The Most Segregated Hour

Three new books examine the racial divide in our worship.

BY: Michael Fuquay


"The Ballad of Little River: A Tale of Race and Restless Youth in the Rural South"

By Paul Hemphill

Free Press, 235 pp.

"Episcopalians and Race: Civil War to Civil Rights"

Gardiner H. Shattuck Jr.

University of Kentucky Press, 312 pp.

"Science, Race and Religion in the American South"

By Lester D. Stephens

The University of North Carolina Press, 344 pp.

In his sermons, Martin Luther King Jr. was fond of quipping that "eleven o'clock Sunday morning is the most segregated hour and Sunday school is still the most segregated school of the week." By pointing out the conflict between racism and Christian ideals, King hoped to shame white church leaders into supporting the campaign against segregation in the South and racism in the rest of the country.

Forty years later, Jim Crow segregation is a memory, and racism has become America's most popular metaphor for evil. Yet King's description of Sunday services remains largely unaltered.

Three recently published books focus on the relationship between Christianity and race. With King's larger point well on its way to being answered, these books answer him on a more particular level about how race has shaped our understandings of spirituality and theology.

Paul Hemphill's "Ballad of Little River" tells the story of a church burning in a rural Alabama community where he spent a year on a journalistic safari. Hemphill, whose previous books have ranged from truckers to Cherokee Indians to mayoral politics, traces the complex history of the Little River community and tells the often heartbreaking personal stories of its members. In so doing, he illuminates how the burning of St. Joe Baptist church came to pass and how it affected the black and white people of Little River.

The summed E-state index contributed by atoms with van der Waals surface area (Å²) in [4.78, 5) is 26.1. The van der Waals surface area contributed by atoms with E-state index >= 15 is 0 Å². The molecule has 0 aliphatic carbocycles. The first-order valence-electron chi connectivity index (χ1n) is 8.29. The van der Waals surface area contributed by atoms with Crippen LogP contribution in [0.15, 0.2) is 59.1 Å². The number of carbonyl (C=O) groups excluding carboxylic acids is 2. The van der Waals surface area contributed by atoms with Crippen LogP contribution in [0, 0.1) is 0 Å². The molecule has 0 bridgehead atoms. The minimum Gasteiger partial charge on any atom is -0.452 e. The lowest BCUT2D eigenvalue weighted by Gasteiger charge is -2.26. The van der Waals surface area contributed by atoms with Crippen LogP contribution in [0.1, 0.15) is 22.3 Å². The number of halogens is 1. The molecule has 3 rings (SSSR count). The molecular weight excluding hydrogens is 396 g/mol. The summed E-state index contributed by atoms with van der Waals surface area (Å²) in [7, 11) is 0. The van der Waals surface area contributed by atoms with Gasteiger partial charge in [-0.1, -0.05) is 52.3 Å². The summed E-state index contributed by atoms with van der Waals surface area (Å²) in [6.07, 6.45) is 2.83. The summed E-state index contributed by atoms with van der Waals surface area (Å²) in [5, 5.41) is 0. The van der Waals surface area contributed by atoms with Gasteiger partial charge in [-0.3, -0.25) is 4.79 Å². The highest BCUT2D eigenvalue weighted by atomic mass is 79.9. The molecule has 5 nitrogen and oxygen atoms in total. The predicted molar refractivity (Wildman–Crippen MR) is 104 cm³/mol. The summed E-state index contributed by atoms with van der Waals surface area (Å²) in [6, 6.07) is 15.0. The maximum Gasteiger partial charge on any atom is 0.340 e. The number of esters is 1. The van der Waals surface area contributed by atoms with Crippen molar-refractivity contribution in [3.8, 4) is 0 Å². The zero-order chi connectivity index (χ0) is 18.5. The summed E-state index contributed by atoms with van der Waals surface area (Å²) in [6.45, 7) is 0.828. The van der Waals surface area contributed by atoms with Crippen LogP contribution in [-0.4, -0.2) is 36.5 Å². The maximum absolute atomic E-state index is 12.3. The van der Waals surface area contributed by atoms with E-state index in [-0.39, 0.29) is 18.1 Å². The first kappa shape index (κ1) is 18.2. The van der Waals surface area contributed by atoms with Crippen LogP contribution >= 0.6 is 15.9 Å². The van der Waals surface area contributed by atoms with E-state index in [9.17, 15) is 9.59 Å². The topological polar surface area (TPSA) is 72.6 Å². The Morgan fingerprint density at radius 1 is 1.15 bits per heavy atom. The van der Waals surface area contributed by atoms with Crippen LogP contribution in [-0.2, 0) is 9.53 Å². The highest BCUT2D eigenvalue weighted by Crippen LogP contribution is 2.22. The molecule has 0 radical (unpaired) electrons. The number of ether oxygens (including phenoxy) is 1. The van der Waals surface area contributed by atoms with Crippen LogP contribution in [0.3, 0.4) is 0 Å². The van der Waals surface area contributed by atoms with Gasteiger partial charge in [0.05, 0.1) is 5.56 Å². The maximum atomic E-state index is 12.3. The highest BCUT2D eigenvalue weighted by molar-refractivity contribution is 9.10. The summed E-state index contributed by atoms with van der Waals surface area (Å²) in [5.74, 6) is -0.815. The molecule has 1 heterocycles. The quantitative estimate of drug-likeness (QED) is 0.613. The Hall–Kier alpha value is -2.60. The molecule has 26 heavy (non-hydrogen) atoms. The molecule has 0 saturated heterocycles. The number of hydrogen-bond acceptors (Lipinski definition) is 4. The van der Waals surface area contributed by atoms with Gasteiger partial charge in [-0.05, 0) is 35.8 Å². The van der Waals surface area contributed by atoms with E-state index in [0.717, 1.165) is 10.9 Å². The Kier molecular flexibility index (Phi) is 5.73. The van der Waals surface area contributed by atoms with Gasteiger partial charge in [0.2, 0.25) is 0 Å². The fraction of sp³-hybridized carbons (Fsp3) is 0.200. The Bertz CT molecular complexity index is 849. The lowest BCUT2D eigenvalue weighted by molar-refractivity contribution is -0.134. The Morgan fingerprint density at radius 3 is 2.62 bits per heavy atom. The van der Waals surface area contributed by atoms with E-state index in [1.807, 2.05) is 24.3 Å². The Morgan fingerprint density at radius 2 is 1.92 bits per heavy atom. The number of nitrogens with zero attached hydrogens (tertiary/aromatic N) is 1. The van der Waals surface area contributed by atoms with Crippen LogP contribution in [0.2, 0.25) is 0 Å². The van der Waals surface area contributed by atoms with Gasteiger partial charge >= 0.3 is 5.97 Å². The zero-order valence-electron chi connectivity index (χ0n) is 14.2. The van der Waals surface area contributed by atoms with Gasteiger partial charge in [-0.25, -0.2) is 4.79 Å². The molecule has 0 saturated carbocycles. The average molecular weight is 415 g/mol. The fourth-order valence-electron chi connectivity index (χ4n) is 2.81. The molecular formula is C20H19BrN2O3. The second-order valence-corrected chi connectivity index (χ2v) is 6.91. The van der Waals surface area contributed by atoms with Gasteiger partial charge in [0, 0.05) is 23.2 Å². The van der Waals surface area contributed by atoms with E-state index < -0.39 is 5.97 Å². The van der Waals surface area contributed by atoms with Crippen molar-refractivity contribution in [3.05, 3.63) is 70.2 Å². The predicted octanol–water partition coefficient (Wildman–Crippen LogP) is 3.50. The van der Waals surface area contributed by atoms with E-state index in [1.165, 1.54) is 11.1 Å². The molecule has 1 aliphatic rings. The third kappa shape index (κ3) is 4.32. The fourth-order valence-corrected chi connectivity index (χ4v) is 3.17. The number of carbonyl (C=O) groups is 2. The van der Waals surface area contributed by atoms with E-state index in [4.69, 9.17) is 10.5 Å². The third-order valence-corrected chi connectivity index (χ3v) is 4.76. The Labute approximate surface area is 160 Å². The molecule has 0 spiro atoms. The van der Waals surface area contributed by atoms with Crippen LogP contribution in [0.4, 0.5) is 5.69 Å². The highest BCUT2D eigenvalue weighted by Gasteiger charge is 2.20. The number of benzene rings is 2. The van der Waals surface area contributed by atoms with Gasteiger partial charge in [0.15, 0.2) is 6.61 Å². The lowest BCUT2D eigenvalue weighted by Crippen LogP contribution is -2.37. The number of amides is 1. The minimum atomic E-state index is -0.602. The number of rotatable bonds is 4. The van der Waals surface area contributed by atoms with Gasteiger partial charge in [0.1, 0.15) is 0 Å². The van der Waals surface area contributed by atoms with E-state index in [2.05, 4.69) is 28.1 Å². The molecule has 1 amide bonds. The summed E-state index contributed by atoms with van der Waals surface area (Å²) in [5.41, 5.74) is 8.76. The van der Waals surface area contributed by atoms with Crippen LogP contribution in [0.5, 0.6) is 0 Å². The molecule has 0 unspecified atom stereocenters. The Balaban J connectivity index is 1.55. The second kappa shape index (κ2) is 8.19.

A group of local white teens, several of whom had recently attended a local Klan rally, committed the arson of St. Joe's. In the midst of an all-night alcoholic binge, one of the kids suggested that they go "burn the nigger church." When prosecutors used this statement to exercise the new hate-crime law, outraged local whites maintained that the crime was not racist, and that in any case St. Joe's wasn't a real church anyway. Hemphill uses the trial to illuminate the differing worldviews of white and black residents.

Hemphill is a veteran observer of the blue-collar South, and he is at his best in portraying the world of the arsonists. He sympathetically portrays the tragic lives of the arsonists by showing the ways that poverty, hopelessness, and indifferent parentage contributed to their crimes. At the same time, he highlights the deep self-delusions of racism within the white community that blinds them to the humanity of their black neighbors.

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